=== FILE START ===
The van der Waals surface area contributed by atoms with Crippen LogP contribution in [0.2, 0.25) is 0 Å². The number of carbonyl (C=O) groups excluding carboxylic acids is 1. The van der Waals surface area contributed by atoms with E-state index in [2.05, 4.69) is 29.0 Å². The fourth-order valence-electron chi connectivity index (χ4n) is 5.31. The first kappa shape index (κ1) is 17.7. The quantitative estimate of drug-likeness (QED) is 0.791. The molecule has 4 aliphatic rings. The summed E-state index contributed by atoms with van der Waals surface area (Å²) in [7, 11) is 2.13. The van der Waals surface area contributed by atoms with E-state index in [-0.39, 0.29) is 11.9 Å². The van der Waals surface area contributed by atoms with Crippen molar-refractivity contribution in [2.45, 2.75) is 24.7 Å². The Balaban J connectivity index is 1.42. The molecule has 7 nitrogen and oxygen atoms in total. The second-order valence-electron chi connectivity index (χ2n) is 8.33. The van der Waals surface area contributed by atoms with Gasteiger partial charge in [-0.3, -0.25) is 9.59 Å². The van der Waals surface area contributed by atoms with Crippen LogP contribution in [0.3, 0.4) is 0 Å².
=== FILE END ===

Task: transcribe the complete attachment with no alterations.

The van der Waals surface area contributed by atoms with Crippen LogP contribution in [0.2, 0.25) is 0 Å². The number of carbonyl (C=O) groups excluding carboxylic acids is 1. The van der Waals surface area contributed by atoms with E-state index in [2.05, 4.69) is 29.0 Å². The fourth-order valence-electron chi connectivity index (χ4n) is 5.31. The first kappa shape index (κ1) is 17.7. The quantitative estimate of drug-likeness (QED) is 0.791. The molecule has 4 aliphatic rings. The summed E-state index contributed by atoms with van der Waals surface area (Å²) in [7, 11) is 2.13. The van der Waals surface area contributed by atoms with E-state index in [-0.39, 0.29) is 11.9 Å². The van der Waals surface area contributed by atoms with Crippen molar-refractivity contribution in [2.45, 2.75) is 24.7 Å². The Balaban J connectivity index is 1.42. The molecule has 7 nitrogen and oxygen atoms in total. The second-order valence-electron chi connectivity index (χ2n) is 8.33. The van der Waals surface area contributed by atoms with Gasteiger partial charge in [-0.3, -0.25) is 9.59 Å². The van der Waals surface area contributed by atoms with Crippen LogP contribution in [0.3, 0.4) is 0 Å².